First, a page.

It is a success in that it makes me rethink how I approach my problems. When I finished reading, I felt a sort of peace, but I know that this is the kind of peace that will need reminders and active practice to sustain. If you have been holding off on the Kindle edition based on previous reviews, it looks like the problem has been fixed. Take other factors into consideration and stop jumping to negative conclusions, because the negatives will only stack up and lead to even more negative thoughts. This made things considerably easier.
Whilst no teacher myself and with my student days gone a quarter of a century ago I still think her advice holds a broader appeal. If this continues throughout every activity, throughout the rest of our lives, the only end in sight is death. The authors qualifications both professional and spiritual are without question yet it is her self determination that lifts this work out of the ordinary. We are shown how to flip our perspective around so that we can remain mindful as the Zen people would say , and engaged with the class, which makes it a better day for all of us! It's a book I will keep on my office shelf for years to come. The chapters are brief, always beginning with a fun anecdote from Quesada's own teaching experience at Santa Monica College, with a cohesive lesson of zen to cap off each chapter and tie together the book so beautifully. I could actually feel my blood pressure rising as an example situation presented as an introduction to a lesson reminded me of what was happening in my own classroom and the out of control feelings associated with it.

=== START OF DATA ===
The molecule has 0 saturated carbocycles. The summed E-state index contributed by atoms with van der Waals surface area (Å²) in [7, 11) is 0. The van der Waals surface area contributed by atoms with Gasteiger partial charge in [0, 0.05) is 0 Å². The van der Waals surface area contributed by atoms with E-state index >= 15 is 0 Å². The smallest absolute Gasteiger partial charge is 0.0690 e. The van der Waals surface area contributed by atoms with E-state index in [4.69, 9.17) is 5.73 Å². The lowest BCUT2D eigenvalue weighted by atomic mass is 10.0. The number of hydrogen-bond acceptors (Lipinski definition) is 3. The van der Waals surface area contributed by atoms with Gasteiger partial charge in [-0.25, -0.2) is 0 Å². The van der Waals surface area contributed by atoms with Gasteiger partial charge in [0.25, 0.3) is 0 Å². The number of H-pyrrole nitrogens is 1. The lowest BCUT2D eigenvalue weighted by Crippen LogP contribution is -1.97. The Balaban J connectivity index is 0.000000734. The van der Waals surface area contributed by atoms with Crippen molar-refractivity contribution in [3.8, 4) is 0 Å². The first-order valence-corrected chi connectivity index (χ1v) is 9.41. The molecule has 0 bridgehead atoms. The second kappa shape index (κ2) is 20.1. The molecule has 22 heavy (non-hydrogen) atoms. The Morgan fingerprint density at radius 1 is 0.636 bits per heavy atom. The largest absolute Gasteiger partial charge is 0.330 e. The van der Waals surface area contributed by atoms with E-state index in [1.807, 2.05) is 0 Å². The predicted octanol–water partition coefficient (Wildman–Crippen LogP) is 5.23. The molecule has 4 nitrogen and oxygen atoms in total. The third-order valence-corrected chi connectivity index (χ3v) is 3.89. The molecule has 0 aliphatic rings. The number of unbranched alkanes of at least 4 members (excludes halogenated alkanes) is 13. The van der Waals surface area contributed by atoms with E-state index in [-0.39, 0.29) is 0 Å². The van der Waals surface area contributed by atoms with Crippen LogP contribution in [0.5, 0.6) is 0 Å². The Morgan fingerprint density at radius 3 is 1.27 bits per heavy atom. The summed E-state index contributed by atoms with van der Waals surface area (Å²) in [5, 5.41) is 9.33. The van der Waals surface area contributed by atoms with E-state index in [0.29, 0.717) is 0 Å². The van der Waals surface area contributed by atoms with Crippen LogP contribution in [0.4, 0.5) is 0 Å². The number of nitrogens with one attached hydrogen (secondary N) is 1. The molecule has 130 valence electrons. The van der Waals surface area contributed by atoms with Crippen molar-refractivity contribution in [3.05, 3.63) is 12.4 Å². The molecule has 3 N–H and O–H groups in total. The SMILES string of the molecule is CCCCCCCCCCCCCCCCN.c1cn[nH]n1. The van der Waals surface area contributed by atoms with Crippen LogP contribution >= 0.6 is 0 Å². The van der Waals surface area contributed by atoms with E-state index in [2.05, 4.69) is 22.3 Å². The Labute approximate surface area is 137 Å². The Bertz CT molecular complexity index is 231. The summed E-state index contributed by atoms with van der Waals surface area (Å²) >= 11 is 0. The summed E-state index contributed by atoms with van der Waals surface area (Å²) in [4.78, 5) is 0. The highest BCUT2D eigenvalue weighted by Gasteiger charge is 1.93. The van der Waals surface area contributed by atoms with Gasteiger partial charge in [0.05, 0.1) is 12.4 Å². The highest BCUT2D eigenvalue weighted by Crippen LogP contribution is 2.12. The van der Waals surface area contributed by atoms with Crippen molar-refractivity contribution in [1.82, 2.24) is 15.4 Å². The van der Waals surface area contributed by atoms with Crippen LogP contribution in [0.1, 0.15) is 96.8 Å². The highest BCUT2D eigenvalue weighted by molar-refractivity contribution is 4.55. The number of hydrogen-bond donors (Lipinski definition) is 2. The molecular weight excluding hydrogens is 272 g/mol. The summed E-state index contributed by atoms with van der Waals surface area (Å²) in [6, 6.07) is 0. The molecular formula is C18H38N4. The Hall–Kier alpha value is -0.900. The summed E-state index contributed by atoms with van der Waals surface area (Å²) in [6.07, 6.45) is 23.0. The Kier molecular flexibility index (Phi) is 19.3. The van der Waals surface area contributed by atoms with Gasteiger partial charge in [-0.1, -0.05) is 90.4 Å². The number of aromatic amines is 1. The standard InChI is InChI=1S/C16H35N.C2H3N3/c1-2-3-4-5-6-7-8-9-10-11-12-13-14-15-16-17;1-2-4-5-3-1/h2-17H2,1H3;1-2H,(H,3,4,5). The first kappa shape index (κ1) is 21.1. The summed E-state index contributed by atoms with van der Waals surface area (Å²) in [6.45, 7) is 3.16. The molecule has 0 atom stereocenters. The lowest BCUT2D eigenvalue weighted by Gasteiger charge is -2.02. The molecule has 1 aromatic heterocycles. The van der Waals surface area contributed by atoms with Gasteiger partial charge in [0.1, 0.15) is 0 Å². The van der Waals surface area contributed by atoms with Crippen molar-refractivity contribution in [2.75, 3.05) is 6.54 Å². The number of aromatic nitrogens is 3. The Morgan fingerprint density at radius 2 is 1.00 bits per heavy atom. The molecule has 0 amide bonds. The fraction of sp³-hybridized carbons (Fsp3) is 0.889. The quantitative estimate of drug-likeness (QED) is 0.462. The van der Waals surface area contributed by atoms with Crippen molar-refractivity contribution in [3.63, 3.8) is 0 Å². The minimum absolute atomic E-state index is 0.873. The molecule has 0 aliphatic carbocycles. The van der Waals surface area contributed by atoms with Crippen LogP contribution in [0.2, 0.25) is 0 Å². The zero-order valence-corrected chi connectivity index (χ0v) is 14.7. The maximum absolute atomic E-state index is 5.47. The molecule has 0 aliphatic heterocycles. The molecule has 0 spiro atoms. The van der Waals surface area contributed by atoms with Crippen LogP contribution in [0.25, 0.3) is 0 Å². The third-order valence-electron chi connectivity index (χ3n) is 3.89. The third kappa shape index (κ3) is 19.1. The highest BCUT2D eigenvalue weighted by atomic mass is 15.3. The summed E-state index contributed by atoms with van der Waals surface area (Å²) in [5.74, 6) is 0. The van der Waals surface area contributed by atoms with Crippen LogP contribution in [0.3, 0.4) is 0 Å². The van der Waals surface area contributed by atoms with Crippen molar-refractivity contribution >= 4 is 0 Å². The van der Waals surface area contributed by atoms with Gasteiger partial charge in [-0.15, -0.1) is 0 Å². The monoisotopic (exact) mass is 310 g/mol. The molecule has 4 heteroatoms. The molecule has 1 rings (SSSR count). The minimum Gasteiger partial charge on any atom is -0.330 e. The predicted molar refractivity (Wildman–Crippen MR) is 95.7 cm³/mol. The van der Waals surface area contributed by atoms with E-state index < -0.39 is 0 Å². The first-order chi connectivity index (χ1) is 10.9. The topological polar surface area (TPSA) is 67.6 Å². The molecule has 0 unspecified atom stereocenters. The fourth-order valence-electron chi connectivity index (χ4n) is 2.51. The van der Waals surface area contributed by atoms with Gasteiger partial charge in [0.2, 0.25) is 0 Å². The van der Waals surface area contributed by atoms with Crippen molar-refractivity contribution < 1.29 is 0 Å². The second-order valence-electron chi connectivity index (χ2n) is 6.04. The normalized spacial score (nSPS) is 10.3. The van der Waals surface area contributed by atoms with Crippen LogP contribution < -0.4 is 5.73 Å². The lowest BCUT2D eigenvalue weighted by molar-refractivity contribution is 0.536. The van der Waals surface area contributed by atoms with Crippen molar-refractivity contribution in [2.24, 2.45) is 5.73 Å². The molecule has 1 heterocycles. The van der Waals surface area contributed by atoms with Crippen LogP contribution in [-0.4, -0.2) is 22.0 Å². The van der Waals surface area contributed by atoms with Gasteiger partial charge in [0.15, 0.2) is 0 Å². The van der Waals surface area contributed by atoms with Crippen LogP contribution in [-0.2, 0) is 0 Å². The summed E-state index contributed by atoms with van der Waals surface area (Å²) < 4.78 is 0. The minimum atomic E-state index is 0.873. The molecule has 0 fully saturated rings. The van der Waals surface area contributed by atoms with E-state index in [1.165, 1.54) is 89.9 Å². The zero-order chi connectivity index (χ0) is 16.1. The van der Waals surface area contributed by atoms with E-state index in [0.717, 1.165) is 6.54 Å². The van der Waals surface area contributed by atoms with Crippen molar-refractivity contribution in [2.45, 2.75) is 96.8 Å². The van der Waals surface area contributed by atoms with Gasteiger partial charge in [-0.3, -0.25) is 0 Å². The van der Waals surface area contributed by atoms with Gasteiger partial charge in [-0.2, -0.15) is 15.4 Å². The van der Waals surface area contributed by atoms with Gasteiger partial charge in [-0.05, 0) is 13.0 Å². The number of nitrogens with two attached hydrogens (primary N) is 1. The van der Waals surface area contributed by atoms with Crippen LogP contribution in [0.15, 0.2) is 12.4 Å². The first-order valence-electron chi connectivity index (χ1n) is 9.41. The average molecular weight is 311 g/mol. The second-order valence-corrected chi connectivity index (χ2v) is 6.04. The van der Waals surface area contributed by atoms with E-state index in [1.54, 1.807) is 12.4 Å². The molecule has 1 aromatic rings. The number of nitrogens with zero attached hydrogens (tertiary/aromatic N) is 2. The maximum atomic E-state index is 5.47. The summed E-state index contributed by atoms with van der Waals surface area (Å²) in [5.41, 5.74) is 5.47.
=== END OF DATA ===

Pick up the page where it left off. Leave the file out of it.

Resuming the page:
She speaks of her own burnout and how she found the joy of teaching again. The dharma lessons and relevant B I liked the premise of this book. The update must have fixed the page problems because I did not notice any problems as I was reading. There are instances in which the author decides to do one thing over the other, and it seems contradictory to what was said before. Donna Quesada had been teaching for about a dozen years when the first signs of burnout hit her. The authors qualifications both prof This book is a treat both in content and form! Every chapter is a delight on its own.
I found myself relating to the stories in this book to the point that I would be reading bits and pieces, out loud to my wife, who is now reading it herself and enjoying it just as much as I did. Simply a wonderful little book for everybody. Finding a path of ease becomes our polestar. And I loved that it's the kind of book that doesn't have to read chronologically. One might even say that it expresses a specific kind of passion—a passion for discerning what is subjectively real in every moment. She survived the semester and gradually rediscovered the joy of teaching that had been progressively declining. It is the same motivation that gets most of the world to work every day.